Mike Stevens | Nov 5, 2010

As the 2010 World Championship battles heats up, so too is the competitive rivalry between Red Bull's teammates.

Mark Webber and Sebastian Vettel are openly not friends, but with just two races to go this season and 14 points between them, some believe Vettel should now be helping his Australian teammate to the title.

"I am not giving up," 23-year-old German Vettel said on Thursday in an interview with the DPA press agency.

"It would be stupid to give up the belief in the title. I will continue to fight," he said.

Vettel was asked whether he has a cooperative "deal" in place with Webber as the season winds down.

"That is too far away," he answered. "I must just concentrate on my performance."

Earlier this week, Webber indicated Vettel is only regarded as the team's "superstar" because of his young age.

Vettel's apparent rejoinder is a barb about the pair's exits from the recent Korean Grand Prix, with Webber crashing and Vettel retiring with an engine failure.

"Let's put it this way: I would have been far more disappointed if I had thrown away the car over a personal fault," said the German.

He said he is not worried about losing the support of his team in deference to Webber.

"I know that my team supports me and that I don't have to be worried," Vettel said.

(GMM)

 

Vettel's Brazil Engine Raced Twice Already In 2010

The engine to be used by Sebastian Vettel in Brazil this weekend has already contested two Grands Prix, it has emerged.

The German was heading for the lead of the World Championship two weeks ago when the Renault unit in his Red Bull suddenly failed.

Renault's customer programme boss Fabrice Lom revealed on Thursday that the unit to be fitted in Vettel's RB6 this weekend has contested two previous races.

"It is the engine from Italy and Singapore," confirmed the Frenchman to Auto Motor und Sport.

"It has a mileage of 1066 kilometres," he added.

The failed engine in Korea had completed about 1600 kilometres of its projected 2000 life.

Lom said the failure was a connecting rod in cylinder four.

(GMM)

 

'Pay Drivers' Keep Existing Names Worried About Future

An increasing trend for 'pay drivers' in Formula One is casting a pall over the futures of many of the sport's existing names.

Even Rubens Barrichello, the most experienced driver in the sport's history, is having to wait for Williams to evaluate the talent of the well-funded new GP2 champion Pastor Maldonado in Abu Dhabi later this month.

"I'm talking deeply with Williams and nobody else. My feeling is that I will be here next year," he said.

His teammate Nico Hulkenberg is less confident.

"What can I say?" said the 23-year-old German, who stands to lose his seat after just a single season in F1.

"It is very hard and it's very unfortunate and disappointing that formula one is in the situation again of pay drivers."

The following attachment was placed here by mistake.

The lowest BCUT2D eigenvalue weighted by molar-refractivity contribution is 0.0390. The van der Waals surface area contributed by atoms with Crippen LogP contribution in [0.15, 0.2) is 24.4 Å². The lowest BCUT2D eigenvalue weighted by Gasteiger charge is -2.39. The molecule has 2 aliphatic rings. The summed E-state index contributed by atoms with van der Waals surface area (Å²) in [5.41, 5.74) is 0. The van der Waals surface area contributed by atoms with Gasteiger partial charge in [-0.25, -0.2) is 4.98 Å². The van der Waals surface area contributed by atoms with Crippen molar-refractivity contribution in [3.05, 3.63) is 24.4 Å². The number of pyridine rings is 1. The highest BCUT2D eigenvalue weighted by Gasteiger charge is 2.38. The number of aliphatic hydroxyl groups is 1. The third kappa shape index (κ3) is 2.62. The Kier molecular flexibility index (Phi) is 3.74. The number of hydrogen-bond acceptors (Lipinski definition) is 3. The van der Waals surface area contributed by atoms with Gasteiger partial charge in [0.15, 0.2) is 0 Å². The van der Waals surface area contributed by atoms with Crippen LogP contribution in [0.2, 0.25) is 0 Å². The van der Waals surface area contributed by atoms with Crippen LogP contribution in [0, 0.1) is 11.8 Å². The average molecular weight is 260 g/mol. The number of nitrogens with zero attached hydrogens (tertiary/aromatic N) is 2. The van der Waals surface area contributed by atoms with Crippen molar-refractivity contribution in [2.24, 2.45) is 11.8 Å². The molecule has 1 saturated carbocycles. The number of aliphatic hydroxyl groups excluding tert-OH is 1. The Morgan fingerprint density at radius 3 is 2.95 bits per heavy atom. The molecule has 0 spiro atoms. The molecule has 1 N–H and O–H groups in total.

Adrian Sutil, with $5m in backing from the German electronics brand Medion, was also thought a contender for the Williams seat but it is now expected he is staying with Force India.

Nick Heidfeld had hoped Sutil's move might open up a rare vacancy in an F1 paddock still feeling the effect of a shortage of sponsors and the global financial crisis.

When asked about his situation regarding 2011, he answered on Thursday: "It's about others, about politics and about money."

Heidfeld agrees with Hulkenberg that pay-drivers are wielding more influence today than in the recent past.

"It's massively worse than it was a few years ago -- if I brought money, I would be easily in Formula One (in 2011)," said the 33-year-old.

(GMM)

 

A Championship For Alonso Through Team Orders Would Be A Shame: Heidfeld

Nick Heidfeld on Thursday said it would be a shame if the team orders saga is seen to have influenced the outcome of the drivers' World Championship.

With two races to go, Ferrari's Fernando Alonso is 11 points ahead of Red Bull's Mark Webber in the points standings.

Seven of those points were earned in Hockenheim, where Alonso's teammate Felipe Massa was controversially moved aside despite team orders being banned in F1.

Ferrari was fined $100,000 for the move but Alonso kept his points.

"If Alonso wins the championship with a margin less than the 7 points, it would devalue the championship -- that's a personal view," said former FIA President Max Mosley.

Red Bull's team boss Christian Horner agrees, stating that seeing Alonso win because of the extra points would be "frustrating".

Sauber driver Heidfeld said in Brazil on Thursday: "From a team's perspective, it (team orders) is perhaps understandable.

"But it would be a shame if the Championship is decided by the fact that Red Bull has followed the rules while others see it maybe differently.

"If that happens, I would really hope that Red Bull's behaviour is seen in a positive way," the German is quoted by the news agency SID.

Earlier this week, McLaren team boss and FOTA chairman Martin Whitmarsh refused to say a title win for Alonso would reflect badly on the sport.

"I think we've had a very good Championship and that's what we should think about, full stop," he said.

(GMM)

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